One of the oldest methods of racehorse investment is the quinella. It’s a lot older than you and I, and it makes a lot of sense.

Recently I was going over my past year’s investments, and I was examining the possibility of having backed all my selections each way. As against having twice the investment on the win, the each way possibility fell a long way behind.

However, while the profit would have been reduced, the insurance factor always has to be taken into consideration. There was one sequence of losers that had my teeth on edge, and this could have been greatly relieved had I been betting each way.

I have discussed with you, in the past, the pluses and minuses of each way betting, and the jury is still out. Big thought coming up, so stick with me.

It occurred to me that if I really believed a horse would win a race, or even if I thought that the value offered was such that I must support it, even although it might not be my number one selection, nevertheless I did not expect it to run third.

If I expected to be beaten at all, the likelihood would be that I would be beaten by one other horse. Let me put this another way. If I am relatively confident that my horse will win and the price is right, I will focus very squarely on this potential bet. I would need to be pretty sure, as I said above, that the horse is a likely winner, or will go close.

That’s the flash that went through my brain recently. I believe my selections will win or go close. Americans favour (at least they do in their books) the exacta when getting exotic with their selections, and they “roll the field”. Again I am only going on their major writers, but the quinella or, as some call it, the dual forecast, seems to be the poor relation.

It has always seemed to me that two units on the quinella is a better investment than a reverse bet of one unit each on an exacta. You get double the dividend for the same result, and my limited research has shown that the kinds of horses that I select return me more money this way.

Also, and obviously, you don't have to think about which way around they run. So, using again the American concept of “place” (which means running first or second), why not dispense with the place half of an each way bet and replace it with a quinella of the equivalent value? One possibility for this is to allocate your investment as follows:

$25 each way becomes
$25 win and $25 selection as a field quinella.

The selection is now being insulated against a total loss since it now has to run first or second, with anything filling that other third place which becomes irrelevant. If your selection runs third you lose, and that’s that.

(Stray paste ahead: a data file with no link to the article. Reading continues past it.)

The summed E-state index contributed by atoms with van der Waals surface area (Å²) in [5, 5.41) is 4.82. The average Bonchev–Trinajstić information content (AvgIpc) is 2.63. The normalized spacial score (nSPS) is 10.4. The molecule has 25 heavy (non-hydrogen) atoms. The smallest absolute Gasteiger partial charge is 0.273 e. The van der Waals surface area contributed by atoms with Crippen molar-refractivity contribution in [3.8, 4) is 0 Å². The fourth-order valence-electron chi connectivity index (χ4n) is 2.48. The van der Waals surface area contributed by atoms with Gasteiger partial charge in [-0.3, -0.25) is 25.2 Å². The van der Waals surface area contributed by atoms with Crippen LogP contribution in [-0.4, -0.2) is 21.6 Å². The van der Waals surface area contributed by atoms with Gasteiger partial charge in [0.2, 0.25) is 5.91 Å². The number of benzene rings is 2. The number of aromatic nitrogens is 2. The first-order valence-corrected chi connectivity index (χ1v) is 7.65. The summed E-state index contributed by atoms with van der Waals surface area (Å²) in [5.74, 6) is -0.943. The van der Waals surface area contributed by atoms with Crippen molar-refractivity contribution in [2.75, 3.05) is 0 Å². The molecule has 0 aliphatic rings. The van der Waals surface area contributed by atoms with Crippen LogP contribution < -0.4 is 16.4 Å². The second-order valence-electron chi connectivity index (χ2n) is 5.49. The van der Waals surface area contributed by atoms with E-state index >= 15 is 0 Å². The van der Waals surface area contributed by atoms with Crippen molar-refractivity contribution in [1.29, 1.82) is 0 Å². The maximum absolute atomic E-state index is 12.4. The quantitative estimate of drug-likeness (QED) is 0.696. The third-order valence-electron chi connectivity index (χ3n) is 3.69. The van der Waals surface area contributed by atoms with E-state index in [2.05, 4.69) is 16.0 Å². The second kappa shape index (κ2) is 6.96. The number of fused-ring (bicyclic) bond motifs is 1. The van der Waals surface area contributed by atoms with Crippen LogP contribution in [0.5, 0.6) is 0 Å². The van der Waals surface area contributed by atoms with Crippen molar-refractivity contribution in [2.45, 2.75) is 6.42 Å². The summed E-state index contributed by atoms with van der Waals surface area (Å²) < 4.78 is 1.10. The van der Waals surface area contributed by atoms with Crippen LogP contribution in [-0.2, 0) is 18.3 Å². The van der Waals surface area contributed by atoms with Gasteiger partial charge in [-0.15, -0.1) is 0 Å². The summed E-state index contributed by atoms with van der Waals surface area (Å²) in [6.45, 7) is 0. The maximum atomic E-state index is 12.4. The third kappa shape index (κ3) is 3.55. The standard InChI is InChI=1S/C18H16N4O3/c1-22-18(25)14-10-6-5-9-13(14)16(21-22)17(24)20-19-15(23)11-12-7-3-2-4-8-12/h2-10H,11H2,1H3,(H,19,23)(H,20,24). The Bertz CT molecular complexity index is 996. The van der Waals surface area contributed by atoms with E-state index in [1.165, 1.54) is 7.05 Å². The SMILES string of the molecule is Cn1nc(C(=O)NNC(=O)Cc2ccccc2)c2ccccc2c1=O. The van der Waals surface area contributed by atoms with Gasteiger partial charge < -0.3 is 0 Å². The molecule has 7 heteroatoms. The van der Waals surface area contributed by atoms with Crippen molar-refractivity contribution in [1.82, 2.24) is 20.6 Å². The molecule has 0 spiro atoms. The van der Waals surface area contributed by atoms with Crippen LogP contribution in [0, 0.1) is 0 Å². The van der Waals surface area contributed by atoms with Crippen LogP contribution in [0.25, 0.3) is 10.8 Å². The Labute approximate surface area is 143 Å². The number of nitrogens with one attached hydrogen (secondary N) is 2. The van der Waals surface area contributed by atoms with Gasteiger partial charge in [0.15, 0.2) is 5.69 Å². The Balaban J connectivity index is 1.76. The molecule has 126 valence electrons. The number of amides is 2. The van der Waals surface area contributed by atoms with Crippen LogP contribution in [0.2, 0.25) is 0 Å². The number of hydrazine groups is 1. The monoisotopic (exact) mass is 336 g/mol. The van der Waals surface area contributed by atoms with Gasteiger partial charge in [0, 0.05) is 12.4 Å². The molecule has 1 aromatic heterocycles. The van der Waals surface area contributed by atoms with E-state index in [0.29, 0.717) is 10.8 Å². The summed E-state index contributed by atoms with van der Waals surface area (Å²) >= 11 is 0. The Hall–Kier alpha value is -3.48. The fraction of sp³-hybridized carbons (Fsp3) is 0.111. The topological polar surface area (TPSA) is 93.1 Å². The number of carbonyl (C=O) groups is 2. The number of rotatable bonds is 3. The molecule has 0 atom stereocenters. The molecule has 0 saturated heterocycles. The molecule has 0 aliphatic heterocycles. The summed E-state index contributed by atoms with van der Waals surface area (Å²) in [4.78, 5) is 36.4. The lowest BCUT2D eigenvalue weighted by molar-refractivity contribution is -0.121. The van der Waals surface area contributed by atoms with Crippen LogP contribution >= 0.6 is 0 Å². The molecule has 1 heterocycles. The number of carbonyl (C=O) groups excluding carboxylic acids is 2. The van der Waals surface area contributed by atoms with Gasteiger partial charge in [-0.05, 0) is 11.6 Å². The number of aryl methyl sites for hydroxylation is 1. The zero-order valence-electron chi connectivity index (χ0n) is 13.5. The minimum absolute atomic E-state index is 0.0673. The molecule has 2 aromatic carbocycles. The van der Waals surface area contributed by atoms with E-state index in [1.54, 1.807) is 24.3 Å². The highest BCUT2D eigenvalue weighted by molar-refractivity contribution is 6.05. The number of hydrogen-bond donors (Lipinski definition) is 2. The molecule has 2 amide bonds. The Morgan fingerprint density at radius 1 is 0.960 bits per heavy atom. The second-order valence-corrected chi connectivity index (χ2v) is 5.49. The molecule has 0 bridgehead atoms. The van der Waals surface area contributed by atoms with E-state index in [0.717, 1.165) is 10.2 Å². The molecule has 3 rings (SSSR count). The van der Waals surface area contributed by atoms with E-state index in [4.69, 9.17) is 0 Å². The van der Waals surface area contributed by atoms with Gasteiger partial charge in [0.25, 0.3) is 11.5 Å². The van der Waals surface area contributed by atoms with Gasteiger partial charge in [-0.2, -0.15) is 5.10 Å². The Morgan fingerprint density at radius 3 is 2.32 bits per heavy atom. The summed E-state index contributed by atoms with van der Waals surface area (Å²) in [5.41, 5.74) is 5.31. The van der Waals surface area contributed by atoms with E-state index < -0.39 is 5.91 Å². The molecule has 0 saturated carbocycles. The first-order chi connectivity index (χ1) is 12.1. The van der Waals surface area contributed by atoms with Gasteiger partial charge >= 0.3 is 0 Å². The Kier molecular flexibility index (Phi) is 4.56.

However, if your selection runs first or second, you either get the win and the quinella (first) or just the quinella (second). Looking at the $25 outlay for the place, I’m not sure how successful it would be long-term, but it might just be a bonanza.

You are taking your selection with the field for an outlay of $25 on the quinella. If there are 12 to 15 starters, then in round figures you are going to have $2 on each combination (don’t forget it is simply a matter of checking the number of horses in the race and deducting one from the total; this will give you your cost per unit).

If you are a larger investor, this mode of operation might become even more attractive. In fact, you might consider giving way to some of your win investment, replacing it with this moderate exotic. For example, if it is not outside your range to bet $200 on the race, and your selection is available at 5/1, you might contemplate supporting it to win to the tune of $80 (returning $480 gross).

You might then invest the other $120, which represents 60 per cent of your outlay, on the field quinella ($10 each with a 13 horse field). You might also decide to stagger the quinella according to the chances, as I will do below. Whatever you do, if your horse wins you must win $280 plus your gross return on your quinella investment.

And so, you might decide to allocate your $120 quinella bet on three levels over the 12 other horses: $60 amongst the top four, $40 amongst the next four, and $20 on the four outsiders. Your quinella bets on each combination would be four bets at $15, four more at $10, and the final four at $5 each. That makes $120 for your “quinella insurance”.

You can’t do this at all effectively with a trifecta, and it will cost you a lot more to do it with an exacta at the same level. But I’m thinking that there might be a great deal of logic in allocating your insurance money across the board in quinellas.

How you do it will be an interesting challenge and perhaps some readers could write and tell me what they come up with. But dollar for dollar, I believe there is very strong argument for this alternative method of insuring your win bet.

To conclude, I leave you with this thought: if you really believe the horse will win, and you decide to back it to win, you must think it will go pretty darn close. Common sense? Of course it is. Then why back it to come third?

By The Optimist